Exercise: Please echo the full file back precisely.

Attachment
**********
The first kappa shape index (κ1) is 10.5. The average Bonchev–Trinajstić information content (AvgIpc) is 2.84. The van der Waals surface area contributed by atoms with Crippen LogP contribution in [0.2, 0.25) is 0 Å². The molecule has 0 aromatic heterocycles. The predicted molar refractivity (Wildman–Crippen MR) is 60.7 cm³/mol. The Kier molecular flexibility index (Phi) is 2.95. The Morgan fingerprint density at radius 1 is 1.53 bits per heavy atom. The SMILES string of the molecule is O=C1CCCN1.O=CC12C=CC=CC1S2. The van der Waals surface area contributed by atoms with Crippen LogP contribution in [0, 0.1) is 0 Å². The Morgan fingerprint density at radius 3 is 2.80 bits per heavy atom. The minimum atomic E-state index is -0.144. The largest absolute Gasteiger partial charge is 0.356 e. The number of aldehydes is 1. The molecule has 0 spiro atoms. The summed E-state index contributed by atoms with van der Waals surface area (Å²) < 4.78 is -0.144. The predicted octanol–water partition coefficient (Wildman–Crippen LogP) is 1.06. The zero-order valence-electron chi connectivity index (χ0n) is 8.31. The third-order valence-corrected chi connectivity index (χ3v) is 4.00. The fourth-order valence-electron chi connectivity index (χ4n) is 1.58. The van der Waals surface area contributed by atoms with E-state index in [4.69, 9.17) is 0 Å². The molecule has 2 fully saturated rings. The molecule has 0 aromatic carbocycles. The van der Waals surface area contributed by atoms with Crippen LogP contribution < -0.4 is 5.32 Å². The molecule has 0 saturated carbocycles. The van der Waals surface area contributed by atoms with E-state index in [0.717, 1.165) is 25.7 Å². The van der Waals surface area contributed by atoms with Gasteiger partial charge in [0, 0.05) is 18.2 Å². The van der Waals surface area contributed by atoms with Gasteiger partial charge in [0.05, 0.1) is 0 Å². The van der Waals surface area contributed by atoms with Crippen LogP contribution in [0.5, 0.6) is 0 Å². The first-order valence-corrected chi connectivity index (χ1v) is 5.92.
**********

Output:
The first kappa shape index (κ1) is 10.5. The average Bonchev–Trinajstić information content (AvgIpc) is 2.84. The van der Waals surface area contributed by atoms with Crippen LogP contribution in [0.2, 0.25) is 0 Å². The molecule has 0 aromatic heterocycles. The predicted molar refractivity (Wildman–Crippen MR) is 60.7 cm³/mol. The Kier molecular flexibility index (Phi) is 2.95. The Morgan fingerprint density at radius 1 is 1.53 bits per heavy atom. The SMILES string of the molecule is O=C1CCCN1.O=CC12C=CC=CC1S2. The van der Waals surface area contributed by atoms with Crippen LogP contribution in [0, 0.1) is 0 Å². The Morgan fingerprint density at radius 3 is 2.80 bits per heavy atom. The minimum atomic E-state index is -0.144. The largest absolute Gasteiger partial charge is 0.356 e. The number of aldehydes is 1. The molecule has 0 spiro atoms. The summed E-state index contributed by atoms with van der Waals surface area (Å²) < 4.78 is -0.144. The predicted octanol–water partition coefficient (Wildman–Crippen LogP) is 1.06. The zero-order valence-electron chi connectivity index (χ0n) is 8.31. The third-order valence-corrected chi connectivity index (χ3v) is 4.00. The fourth-order valence-electron chi connectivity index (χ4n) is 1.58. The van der Waals surface area contributed by atoms with E-state index in [4.69, 9.17) is 0 Å². The molecule has 2 fully saturated rings. The molecule has 0 aromatic carbocycles. The van der Waals surface area contributed by atoms with Crippen LogP contribution < -0.4 is 5.32 Å². The molecule has 0 saturated carbocycles. The van der Waals surface area contributed by atoms with E-state index in [0.717, 1.165) is 25.7 Å². The van der Waals surface area contributed by atoms with Gasteiger partial charge in [0, 0.05) is 18.2 Å². The van der Waals surface area contributed by atoms with Gasteiger partial charge in [0.05, 0.1) is 0 Å². The van der Waals surface area contributed by atoms with Crippen LogP contribution in [0.5, 0.6) is 0 Å². The first-order valence-corrected chi connectivity index (χ1v) is 5.92.